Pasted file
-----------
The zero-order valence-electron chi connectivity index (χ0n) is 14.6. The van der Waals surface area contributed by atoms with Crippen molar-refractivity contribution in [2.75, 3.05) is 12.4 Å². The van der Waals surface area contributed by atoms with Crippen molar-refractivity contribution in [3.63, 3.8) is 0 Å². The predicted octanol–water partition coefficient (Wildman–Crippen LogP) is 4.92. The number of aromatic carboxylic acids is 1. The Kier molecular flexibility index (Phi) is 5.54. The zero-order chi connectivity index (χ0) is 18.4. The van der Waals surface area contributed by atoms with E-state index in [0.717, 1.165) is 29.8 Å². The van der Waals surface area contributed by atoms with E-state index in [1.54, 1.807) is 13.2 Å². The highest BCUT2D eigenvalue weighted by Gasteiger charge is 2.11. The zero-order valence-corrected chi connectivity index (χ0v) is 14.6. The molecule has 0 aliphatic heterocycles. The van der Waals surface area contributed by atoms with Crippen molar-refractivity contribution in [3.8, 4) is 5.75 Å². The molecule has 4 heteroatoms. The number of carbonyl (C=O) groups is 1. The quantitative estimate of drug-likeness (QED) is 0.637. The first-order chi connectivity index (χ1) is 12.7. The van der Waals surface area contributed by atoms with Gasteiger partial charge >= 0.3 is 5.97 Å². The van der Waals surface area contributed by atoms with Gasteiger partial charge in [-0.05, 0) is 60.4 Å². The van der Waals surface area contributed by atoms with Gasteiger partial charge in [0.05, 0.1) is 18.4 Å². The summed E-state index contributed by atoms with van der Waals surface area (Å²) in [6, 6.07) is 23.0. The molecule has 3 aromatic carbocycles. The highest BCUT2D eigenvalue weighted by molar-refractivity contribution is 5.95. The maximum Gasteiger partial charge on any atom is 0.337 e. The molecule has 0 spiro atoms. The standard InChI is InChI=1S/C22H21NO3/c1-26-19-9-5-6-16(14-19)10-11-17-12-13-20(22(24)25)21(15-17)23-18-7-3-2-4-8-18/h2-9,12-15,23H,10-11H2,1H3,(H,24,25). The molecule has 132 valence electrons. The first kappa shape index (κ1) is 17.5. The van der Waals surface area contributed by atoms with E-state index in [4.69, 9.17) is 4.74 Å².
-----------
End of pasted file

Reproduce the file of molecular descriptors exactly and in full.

The zero-order valence-electron chi connectivity index (χ0n) is 14.6. The van der Waals surface area contributed by atoms with Crippen molar-refractivity contribution in [2.75, 3.05) is 12.4 Å². The van der Waals surface area contributed by atoms with Crippen molar-refractivity contribution in [3.63, 3.8) is 0 Å². The predicted octanol–water partition coefficient (Wildman–Crippen LogP) is 4.92. The number of aromatic carboxylic acids is 1. The Kier molecular flexibility index (Phi) is 5.54. The zero-order chi connectivity index (χ0) is 18.4. The van der Waals surface area contributed by atoms with E-state index in [0.717, 1.165) is 29.8 Å². The van der Waals surface area contributed by atoms with E-state index in [1.54, 1.807) is 13.2 Å². The highest BCUT2D eigenvalue weighted by Gasteiger charge is 2.11. The zero-order valence-corrected chi connectivity index (χ0v) is 14.6. The molecule has 0 aliphatic heterocycles. The van der Waals surface area contributed by atoms with Crippen molar-refractivity contribution in [3.8, 4) is 5.75 Å². The molecule has 4 heteroatoms. The number of carbonyl (C=O) groups is 1. The quantitative estimate of drug-likeness (QED) is 0.637. The first-order chi connectivity index (χ1) is 12.7. The van der Waals surface area contributed by atoms with Gasteiger partial charge >= 0.3 is 5.97 Å². The van der Waals surface area contributed by atoms with Gasteiger partial charge in [-0.05, 0) is 60.4 Å². The van der Waals surface area contributed by atoms with Gasteiger partial charge in [0.05, 0.1) is 18.4 Å². The summed E-state index contributed by atoms with van der Waals surface area (Å²) in [6, 6.07) is 23.0. The molecule has 3 aromatic carbocycles. The highest BCUT2D eigenvalue weighted by molar-refractivity contribution is 5.95. The maximum Gasteiger partial charge on any atom is 0.337 e. The molecule has 0 spiro atoms. The standard InChI is InChI=1S/C22H21NO3/c1-26-19-9-5-6-16(14-19)10-11-17-12-13-20(22(24)25)21(15-17)23-18-7-3-2-4-8-18/h2-9,12-15,23H,10-11H2,1H3,(H,24,25). The molecule has 132 valence electrons. The first kappa shape index (κ1) is 17.5. The van der Waals surface area contributed by atoms with E-state index in [4.69, 9.17) is 4.74 Å².